What are the biggest challenges for the work you’re doing and for the brand? For Bell & Ross, the challenge is to constantly be enriched with ideas and creativity without losing the brand’s identity. We have to consider that Bruno comes out with new ideas each time to fit within the frame of our identity. It’s really not easy. After so many years, the identity of Bell & Ross is clear. When you put two watches next to each other, you can tell it comes from the same place at a glance. For me, I find the biggest challenge to be developing Bruno’s ideas correctly in spite of worldly limitations. Some ideas are great but may not be practical to execute. Like when we first wanted to do a sapphire watch two years ago, it was a real challenge but we persevered. The entire process took a lot of convincing, trials and errors before we were assured of its realisation. Very few brands have succeeded in sapphire watches. And we are one of them. Bell & Ross watches are highly appreciated by architects and designers. Why is that so? Bruno loves architecture and the Bauhaus. The spirit of Bell & Ross is that we don’t like to overwhelm the watch with details but focus on the functionality. Since the watch is a three-dimensional object, you can see the link between architecture and watch design through pure lines. These lines are what Bruno likes about architecture and he implements them into the watches. Emotionally, what you see when you build a house is its strong foundation. It has to last and resist forces of nature; and people have to feel comfortable living in it. All these are present in architecture and it’s what Bruno considers important when he designs a watch. The user, economics and shape is important; the watch doesn’t just tell time. Basically, the design ethos is very similar to that of architecture? You can say so indirectly. The engine of the watch, the movement and the common function make the instrument. But what is around the instrument is what gives perception to the shape, volume and balance while accommodating to movement. All the little details are similar to architecture. We want a spirit of balance, or being stretched. These can all be achieved by the way we create the lines.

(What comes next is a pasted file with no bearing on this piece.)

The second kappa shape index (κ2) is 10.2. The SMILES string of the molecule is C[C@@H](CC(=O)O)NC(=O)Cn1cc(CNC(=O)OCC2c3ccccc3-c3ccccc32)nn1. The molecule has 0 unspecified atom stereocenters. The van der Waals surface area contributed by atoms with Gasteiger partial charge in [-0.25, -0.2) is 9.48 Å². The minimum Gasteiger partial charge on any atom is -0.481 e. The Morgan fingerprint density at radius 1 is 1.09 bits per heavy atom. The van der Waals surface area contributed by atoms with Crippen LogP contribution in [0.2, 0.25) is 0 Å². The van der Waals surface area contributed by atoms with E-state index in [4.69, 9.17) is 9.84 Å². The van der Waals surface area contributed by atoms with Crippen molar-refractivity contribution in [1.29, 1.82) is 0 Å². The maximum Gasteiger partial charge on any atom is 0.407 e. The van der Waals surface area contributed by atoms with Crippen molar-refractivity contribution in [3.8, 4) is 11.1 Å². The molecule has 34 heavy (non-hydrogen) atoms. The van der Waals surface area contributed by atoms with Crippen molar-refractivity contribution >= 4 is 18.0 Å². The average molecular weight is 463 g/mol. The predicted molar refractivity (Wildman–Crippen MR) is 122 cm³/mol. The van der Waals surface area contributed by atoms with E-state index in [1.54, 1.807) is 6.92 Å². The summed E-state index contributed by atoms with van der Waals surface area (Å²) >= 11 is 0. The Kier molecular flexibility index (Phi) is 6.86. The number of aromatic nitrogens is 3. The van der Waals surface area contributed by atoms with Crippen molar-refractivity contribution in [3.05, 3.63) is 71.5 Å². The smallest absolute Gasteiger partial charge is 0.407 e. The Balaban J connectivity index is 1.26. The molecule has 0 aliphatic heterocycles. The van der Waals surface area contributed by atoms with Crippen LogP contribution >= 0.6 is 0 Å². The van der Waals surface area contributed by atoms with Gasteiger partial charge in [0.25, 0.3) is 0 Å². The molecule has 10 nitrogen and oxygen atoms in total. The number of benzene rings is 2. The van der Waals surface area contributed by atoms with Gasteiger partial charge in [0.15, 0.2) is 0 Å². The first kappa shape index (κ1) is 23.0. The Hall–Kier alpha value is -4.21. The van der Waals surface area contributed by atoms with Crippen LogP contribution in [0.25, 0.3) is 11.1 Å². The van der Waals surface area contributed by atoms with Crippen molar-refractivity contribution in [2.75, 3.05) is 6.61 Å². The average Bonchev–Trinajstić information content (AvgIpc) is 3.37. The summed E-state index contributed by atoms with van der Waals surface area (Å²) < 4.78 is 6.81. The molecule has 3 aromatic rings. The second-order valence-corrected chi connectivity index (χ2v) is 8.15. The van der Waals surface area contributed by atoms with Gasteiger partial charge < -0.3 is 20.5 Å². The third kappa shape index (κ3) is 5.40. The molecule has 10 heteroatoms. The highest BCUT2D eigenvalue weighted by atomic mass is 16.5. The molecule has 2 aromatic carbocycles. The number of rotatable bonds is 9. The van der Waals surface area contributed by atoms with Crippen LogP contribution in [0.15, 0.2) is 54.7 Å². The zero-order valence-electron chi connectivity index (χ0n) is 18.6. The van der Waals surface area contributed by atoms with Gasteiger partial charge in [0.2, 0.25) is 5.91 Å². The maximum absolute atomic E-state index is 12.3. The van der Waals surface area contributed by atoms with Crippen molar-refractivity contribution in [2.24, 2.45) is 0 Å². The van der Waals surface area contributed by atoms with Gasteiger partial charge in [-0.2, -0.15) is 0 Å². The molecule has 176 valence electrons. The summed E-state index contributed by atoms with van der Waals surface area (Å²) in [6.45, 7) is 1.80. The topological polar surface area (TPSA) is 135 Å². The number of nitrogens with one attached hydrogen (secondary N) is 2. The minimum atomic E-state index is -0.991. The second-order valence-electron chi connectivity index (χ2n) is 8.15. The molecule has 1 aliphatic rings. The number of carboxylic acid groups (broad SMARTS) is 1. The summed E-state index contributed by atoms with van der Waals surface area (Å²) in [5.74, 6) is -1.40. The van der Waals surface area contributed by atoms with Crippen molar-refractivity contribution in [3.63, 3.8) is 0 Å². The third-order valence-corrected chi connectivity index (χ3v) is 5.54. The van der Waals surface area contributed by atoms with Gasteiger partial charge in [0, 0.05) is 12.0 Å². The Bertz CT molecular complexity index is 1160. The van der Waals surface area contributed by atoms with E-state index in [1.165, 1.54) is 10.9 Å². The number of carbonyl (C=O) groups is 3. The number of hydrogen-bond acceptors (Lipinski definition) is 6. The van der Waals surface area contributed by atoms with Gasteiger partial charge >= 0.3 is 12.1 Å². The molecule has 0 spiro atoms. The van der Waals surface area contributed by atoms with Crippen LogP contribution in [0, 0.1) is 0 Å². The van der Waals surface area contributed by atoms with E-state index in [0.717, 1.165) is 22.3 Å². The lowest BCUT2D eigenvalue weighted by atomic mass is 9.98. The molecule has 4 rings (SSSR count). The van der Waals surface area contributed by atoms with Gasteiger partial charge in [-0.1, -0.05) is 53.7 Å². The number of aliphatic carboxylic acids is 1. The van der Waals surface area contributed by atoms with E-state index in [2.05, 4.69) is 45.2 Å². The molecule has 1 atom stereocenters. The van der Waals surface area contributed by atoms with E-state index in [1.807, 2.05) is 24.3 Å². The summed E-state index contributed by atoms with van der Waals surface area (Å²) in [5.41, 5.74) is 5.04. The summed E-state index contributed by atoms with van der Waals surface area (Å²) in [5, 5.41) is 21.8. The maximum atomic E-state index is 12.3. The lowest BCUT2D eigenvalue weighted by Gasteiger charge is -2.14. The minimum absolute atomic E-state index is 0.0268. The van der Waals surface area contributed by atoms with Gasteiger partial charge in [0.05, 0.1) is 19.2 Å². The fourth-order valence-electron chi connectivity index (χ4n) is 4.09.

COLOUR COLLISION The chase in fashion doesn’t stop at just well-cut pants or an extravagant couture dress. It is in the art of collaboration that designers find the equilibrium between two almost contrasting principles. Malaysian fashion designer Cassey Gan teams up with upcoming visual artist Mark Tan in their latest collection – demonstrating how fashion and the arts can work in beautiful harmony. WORDS MARTIN TEO / PHOTOGRAPHY HEARTPATRICK


What’s the idea behind the collection? Cassey: The Series 10 Collection is centred around the idea of memories. Mark: Memory acts as the main theme of my work and what I do. Monochrome inherently has nostalgic elements; when you see films and you see things in black and white. Different people have a different approach to that but all are made out of memories. Cassey: Some fond moments of my life include being in a marching band in school. I loved music and was learning how to play the trumpet. I remembered the costumes that we wore and used that as my inspiration as well.